Formula: [(NH4)2Mg2(H2O)20].[V10O28]
Decavanadate (minerals that contain the [V10O28]6– polyanion)
Specific gravity: 2.28 measured, 2.278 calculated for the empirical formula and 2.271 for the ideal formula
Hardness: 1
Streak: Light orange
Colour: Bright orange to orange-yellow
Luminescence: Not fluorescent under UV
Solubility: At room temperature slowly soluble in water (minutes) and rapidly soluble in dilute hydrochloric acid (seconds)

Sedimentary environments
Hydrothermal environments

Ammoniolasalite is a relatively new mineral, approved in 2017 and to date (November 2022) reported only from the type locality.


At the type locality, the Burro mine, Slick Rock Mining District, San Miguel County, Colorado, USA, the uranium and vanadium ore mineralisation was deposited in sandstone where solutions rich in uranium and vanadium encountered pockets of strongly reducing solutions that had developed around accumulations of carbonaceous plant material. These deposits have been a rich source of secondary vanadium minerals that form from the oxidation of primary vanadium ore minerals at low temperature.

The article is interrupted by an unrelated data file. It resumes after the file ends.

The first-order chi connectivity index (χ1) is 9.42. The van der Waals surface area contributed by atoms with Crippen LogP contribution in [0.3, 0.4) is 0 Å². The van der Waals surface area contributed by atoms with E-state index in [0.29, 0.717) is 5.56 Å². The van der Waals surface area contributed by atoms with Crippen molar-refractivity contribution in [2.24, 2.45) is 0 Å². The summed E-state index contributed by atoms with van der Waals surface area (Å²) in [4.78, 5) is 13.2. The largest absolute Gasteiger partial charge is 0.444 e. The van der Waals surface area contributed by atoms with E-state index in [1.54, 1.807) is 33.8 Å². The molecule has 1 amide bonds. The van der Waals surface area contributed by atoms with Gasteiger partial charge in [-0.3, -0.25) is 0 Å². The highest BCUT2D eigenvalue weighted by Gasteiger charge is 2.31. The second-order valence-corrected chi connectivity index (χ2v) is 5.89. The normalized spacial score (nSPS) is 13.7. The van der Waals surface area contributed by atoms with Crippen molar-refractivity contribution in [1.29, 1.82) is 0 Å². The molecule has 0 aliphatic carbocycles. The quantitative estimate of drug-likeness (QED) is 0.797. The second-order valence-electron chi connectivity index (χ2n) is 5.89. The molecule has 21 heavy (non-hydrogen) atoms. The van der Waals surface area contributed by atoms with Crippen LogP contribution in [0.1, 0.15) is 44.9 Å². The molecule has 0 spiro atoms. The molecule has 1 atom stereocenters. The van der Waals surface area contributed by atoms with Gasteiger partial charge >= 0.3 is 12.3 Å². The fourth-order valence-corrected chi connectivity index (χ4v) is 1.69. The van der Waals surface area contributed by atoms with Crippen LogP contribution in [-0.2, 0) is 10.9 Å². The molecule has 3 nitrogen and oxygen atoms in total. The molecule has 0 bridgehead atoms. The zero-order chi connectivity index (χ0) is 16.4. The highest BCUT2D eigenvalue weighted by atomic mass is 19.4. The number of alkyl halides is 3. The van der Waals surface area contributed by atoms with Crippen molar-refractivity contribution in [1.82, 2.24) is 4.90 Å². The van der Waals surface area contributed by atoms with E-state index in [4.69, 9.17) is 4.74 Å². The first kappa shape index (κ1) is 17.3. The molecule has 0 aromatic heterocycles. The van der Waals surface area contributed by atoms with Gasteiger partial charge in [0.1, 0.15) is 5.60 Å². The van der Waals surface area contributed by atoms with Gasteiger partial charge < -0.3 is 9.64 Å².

Ammoniolasalite is the newest member of the decavanadate family of minerals. It is moderately rare, and occurs on montroseite- and corvusite- bearing sandstone in an NH4-rich secondary assemblage also containing ammoniozippeite and the NH4-bearing decavanadates schindlerite and wernerbaurite. The new ammoniolasalite forms from the oxidation of montroseite-corvusite assemblages in a moist environment. Mining operations have exposed both unoxidised and oxidised phases. Under ambient temperatures and generally oxidising near-surface conditions, water reacts with pyrite to form aqueous solutions with relatively low pH (acid). The various secondary vanadate phases that form depend upon prevailing conditions and the presence of other cations such as (NH4)+, Na+, Ca2+, Mn2+ and Pb2+. The (NH4)+ presumably derives from organic matter in the deposit
Crystals of ammoniolasalite occur as short prismatic to equant crystals, often exhibiting stepped or skeletal faces. The crystals are bright orange to orange-yellow, with a light orange streak and a vitreous lustre (CM 56.6.859-869).

Back to Minerals